Wireless recharging has become increasingly popular over the past few years due to its convenience — just drop your phone on a pad and pick it up later — but wired charging is faster, and some ultra-high-speed options have emerged this month to power next-generation phones. Today, Qualcomm is adding its latest innovations to the mix under the name Quick Charge 5, a wired platform that promises to fully recharge upcoming phones in 15 minutes or go from zero to 50% in only five minutes.
A startup that spun out of Cambridge University claims a battery breakthrough that can charge an electric car in just six minutes.
It’s something we heard before, but the difference here is that they claim that they can commercialize the new battery as soon as next year.
The startup, Echion Technologies, was founded by Dr. Jean De La Verpilliere while he was studying for his PhD in nanoscience at the University of Cambridge.
COBE presents the first of 48 ultra-fast charging stations in scandinavia, marking the inception of a new way of recharging vehicles on the road. the station, situated in the danish city of fredericia, is part of a larger network along the highways of denmark, sweden, and norway. german-based energy giant E.ON and danish e-mobility service provider clever embarked on the joint venture to build and operate this network with the aim of ultimately transitioning entirely to electrically powered vehicles, replacing the conventional method of burning fuel internally.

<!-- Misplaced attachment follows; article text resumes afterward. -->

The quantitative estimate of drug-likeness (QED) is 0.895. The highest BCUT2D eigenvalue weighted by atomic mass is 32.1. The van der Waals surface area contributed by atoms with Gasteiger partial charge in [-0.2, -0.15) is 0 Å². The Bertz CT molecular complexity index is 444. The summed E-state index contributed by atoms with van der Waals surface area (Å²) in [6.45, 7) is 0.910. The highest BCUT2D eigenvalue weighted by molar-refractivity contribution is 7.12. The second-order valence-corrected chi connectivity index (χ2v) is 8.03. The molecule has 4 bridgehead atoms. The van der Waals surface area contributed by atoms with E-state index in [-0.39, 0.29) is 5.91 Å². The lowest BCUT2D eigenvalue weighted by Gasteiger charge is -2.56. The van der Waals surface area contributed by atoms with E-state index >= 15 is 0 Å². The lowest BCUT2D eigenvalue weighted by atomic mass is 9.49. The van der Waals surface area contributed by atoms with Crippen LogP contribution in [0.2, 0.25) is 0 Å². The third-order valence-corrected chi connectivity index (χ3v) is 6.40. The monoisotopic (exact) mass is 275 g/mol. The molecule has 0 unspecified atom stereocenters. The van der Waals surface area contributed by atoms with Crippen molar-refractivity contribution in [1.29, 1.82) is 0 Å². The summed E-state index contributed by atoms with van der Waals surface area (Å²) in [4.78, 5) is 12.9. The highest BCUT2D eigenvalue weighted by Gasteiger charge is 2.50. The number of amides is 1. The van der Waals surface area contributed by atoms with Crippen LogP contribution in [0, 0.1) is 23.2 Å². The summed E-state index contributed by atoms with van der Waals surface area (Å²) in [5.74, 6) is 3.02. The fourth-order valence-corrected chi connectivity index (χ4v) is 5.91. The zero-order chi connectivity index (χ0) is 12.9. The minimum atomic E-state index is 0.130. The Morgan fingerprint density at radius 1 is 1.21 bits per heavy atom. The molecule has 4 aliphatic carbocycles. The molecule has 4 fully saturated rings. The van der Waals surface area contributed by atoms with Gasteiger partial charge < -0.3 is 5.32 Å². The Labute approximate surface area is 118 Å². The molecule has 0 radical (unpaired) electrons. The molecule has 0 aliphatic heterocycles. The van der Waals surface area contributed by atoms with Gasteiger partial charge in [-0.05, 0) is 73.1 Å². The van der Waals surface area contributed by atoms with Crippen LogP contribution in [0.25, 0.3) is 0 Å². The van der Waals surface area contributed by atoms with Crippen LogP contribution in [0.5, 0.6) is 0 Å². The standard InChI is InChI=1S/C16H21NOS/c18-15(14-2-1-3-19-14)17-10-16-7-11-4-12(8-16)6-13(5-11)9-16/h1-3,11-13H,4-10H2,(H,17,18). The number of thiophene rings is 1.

This week, Japanese electronics giant Toshiba unveiled a new battery that they developed using a new “titanium niobium oxide” anode material.
Many who reject the option of an electric vehicle say that they’ll consider one only when EVs have the range for occasional long-distance drives and can recharge about as quickly as you can refill a car’s tank with gasoline. Well, that time is nearly here—a lot sooner than even many experts in charging technology anticipated. Continue reading… “1800 miles per hour: ultra fast charging tech moving far faster than anticipated”
A U.S.-Chinese venture is out to prove the benefits of quick-charge buses.
Municipal transit agencies have tried to reduce the carbon footprint of their bus fleets using a range of options over the years, from biofuels and hydrogen to batteries and hybrid-electric diesel. Now a Chinese company and its U.S. partner say that ultracapacitors could offer the greenest and most economical way of powering inner-city buses.